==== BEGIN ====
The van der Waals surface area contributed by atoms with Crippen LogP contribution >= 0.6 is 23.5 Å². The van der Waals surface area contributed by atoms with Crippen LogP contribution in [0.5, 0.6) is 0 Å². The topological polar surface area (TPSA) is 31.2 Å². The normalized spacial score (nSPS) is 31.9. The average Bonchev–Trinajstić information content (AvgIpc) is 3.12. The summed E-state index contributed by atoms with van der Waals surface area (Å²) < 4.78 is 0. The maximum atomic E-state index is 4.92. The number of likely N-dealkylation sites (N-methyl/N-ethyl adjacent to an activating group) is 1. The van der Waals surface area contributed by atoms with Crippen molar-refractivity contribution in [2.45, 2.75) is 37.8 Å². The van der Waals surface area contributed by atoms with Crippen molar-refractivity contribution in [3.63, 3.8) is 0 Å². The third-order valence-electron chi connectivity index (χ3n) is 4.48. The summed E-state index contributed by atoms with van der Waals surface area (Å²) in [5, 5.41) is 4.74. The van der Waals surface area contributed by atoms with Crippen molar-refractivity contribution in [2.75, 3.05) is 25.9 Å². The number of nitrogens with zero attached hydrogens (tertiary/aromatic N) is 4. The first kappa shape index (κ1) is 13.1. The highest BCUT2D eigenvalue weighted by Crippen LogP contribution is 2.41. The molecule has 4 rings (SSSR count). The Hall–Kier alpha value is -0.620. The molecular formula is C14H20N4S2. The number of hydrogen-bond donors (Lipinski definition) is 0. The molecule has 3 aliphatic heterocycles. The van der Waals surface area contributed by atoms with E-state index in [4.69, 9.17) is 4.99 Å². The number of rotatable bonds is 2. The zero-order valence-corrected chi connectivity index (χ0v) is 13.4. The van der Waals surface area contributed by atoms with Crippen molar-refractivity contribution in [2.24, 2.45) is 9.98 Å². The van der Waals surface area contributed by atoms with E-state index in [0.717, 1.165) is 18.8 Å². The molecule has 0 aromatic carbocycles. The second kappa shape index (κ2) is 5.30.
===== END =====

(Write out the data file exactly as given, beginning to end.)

The van der Waals surface area contributed by atoms with Crippen LogP contribution >= 0.6 is 23.5 Å². The van der Waals surface area contributed by atoms with Crippen LogP contribution in [0.5, 0.6) is 0 Å². The topological polar surface area (TPSA) is 31.2 Å². The normalized spacial score (nSPS) is 31.9. The average Bonchev–Trinajstić information content (AvgIpc) is 3.12. The summed E-state index contributed by atoms with van der Waals surface area (Å²) < 4.78 is 0. The maximum atomic E-state index is 4.92. The number of likely N-dealkylation sites (N-methyl/N-ethyl adjacent to an activating group) is 1. The van der Waals surface area contributed by atoms with Crippen molar-refractivity contribution in [2.45, 2.75) is 37.8 Å². The van der Waals surface area contributed by atoms with Crippen molar-refractivity contribution in [3.63, 3.8) is 0 Å². The third-order valence-electron chi connectivity index (χ3n) is 4.48. The summed E-state index contributed by atoms with van der Waals surface area (Å²) in [5, 5.41) is 4.74. The van der Waals surface area contributed by atoms with Crippen molar-refractivity contribution in [2.75, 3.05) is 25.9 Å². The number of nitrogens with zero attached hydrogens (tertiary/aromatic N) is 4. The first kappa shape index (κ1) is 13.1. The highest BCUT2D eigenvalue weighted by Crippen LogP contribution is 2.41. The molecule has 4 rings (SSSR count). The Hall–Kier alpha value is -0.620. The molecular formula is C14H20N4S2. The number of hydrogen-bond donors (Lipinski definition) is 0. The molecule has 3 aliphatic heterocycles. The van der Waals surface area contributed by atoms with E-state index in [4.69, 9.17) is 4.99 Å². The number of rotatable bonds is 2. The zero-order valence-corrected chi connectivity index (χ0v) is 13.4. The van der Waals surface area contributed by atoms with Crippen molar-refractivity contribution in [2.24, 2.45) is 9.98 Å². The van der Waals surface area contributed by atoms with E-state index in [0.717, 1.165) is 18.8 Å². The molecule has 0 aromatic carbocycles. The second kappa shape index (κ2) is 5.30.